This is published in the journal Emotion Review, but I thought it might be useful to post it here too. Disgust and Disease It is possible to be interested in the same thing in different ways. These different ways may well involve different methods of enquiry and criteria of success. In the […]
Author Archive for: colinmcginn
About Colin McGinn
This author has yet to write their bio.Meanwhile lets just say that we are proud Colin McGinn contributed a whooping 336 entries.
Entries by Colin McGinn
I thought this review in the New York Review of Books of my Philosophy of Language was very well done (unlike certain others I could mention). It was informative, well-written, and the reviewer actually understood the book (unlike certain others I could mention). I also liked the way Rebecca linked the book to the question of […]
For some reason we are having a technical problem and have lost (I hope temporarily) some recent content. I’m assured qualified people are looking into it.
Did I mention that my book Prehension recently came out? I have held it in my hands. It’s a funny book. It’s not really a philosophy book, but a science book. But it’s more like nineteenth century science, informal and personal, as well as “scientific”. The title alludes both to gripping with the hands and […]
Tim Hunt has now been completely exonerated. His main accuser has been totally discredited. Many rash and stupid people have egg on their face, including serious news organizations. And yet he is still being excluded from positions that are rightfully his. It was obvious to anyone that this was a put-up job from the start, […]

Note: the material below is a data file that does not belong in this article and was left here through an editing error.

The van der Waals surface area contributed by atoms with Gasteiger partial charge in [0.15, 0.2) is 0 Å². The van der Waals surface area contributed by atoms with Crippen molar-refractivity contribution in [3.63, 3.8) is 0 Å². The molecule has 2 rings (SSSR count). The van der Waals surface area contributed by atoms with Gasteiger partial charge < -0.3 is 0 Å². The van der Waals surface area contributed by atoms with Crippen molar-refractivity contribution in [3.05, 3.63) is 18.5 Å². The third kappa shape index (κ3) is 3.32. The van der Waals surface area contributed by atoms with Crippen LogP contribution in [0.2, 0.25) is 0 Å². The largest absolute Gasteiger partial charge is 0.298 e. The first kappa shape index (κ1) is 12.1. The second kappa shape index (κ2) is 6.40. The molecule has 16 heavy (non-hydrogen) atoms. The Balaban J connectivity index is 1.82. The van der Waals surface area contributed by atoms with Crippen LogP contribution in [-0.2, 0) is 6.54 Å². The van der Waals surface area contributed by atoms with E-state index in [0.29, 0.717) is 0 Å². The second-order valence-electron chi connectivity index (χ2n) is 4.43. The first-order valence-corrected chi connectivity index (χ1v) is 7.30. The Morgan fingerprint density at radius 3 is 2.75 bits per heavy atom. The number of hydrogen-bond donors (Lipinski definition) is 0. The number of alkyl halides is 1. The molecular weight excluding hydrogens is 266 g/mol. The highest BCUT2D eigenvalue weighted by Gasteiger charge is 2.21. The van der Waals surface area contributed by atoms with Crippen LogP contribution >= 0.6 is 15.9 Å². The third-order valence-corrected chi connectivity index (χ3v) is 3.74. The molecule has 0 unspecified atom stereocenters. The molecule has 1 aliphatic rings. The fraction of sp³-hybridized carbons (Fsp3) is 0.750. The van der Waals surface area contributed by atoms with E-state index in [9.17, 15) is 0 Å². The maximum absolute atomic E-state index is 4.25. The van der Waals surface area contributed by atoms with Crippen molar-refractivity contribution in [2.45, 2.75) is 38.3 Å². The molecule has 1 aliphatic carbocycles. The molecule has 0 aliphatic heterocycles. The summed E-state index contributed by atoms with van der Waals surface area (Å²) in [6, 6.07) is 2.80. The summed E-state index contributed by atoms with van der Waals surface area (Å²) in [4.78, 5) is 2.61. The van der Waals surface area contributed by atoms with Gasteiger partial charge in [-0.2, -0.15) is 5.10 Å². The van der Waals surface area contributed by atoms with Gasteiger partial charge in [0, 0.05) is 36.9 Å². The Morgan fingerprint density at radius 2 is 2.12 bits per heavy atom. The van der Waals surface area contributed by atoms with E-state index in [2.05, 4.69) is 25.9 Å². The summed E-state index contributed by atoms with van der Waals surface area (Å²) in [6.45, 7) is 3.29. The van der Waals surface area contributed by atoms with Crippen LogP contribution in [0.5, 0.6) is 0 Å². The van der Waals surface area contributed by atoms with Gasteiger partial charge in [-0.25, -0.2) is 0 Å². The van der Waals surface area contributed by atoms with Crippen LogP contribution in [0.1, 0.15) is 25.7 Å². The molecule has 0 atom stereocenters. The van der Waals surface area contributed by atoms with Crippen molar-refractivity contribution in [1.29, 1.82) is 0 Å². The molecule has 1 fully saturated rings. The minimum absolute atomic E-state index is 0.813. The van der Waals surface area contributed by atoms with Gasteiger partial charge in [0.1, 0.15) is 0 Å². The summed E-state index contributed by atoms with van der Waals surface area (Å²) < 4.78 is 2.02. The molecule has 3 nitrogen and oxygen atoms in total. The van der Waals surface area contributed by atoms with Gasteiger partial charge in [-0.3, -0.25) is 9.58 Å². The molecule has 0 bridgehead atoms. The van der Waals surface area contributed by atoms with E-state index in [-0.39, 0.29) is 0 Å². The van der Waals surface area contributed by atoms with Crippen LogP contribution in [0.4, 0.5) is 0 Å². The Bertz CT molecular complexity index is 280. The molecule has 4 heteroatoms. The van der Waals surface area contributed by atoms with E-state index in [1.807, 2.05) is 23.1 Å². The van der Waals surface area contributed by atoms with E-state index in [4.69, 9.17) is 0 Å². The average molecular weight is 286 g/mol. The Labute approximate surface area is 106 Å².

This is a new thread for reader contributions.
I was watching the Marx brothers film Horse Feathers and noticed a reference to the distinction between de reand de dicto readings of vernacular sentences. Groucho says to Chico, “You have the brain of a four year old…and I bet he was glad to get rid of it”. The joke depends upon switching from a narrow scope reading […]
“Of the talking of rubbish, there is no end” (anon.) I have found what distinguishes us from animals after much patient research: our capacity for talking rubbish. And not just talking it–thinking it. You see, animals don’t talk or think rubbish: it’s all good sense with them, nothing rubbishy at all. But we humans are […]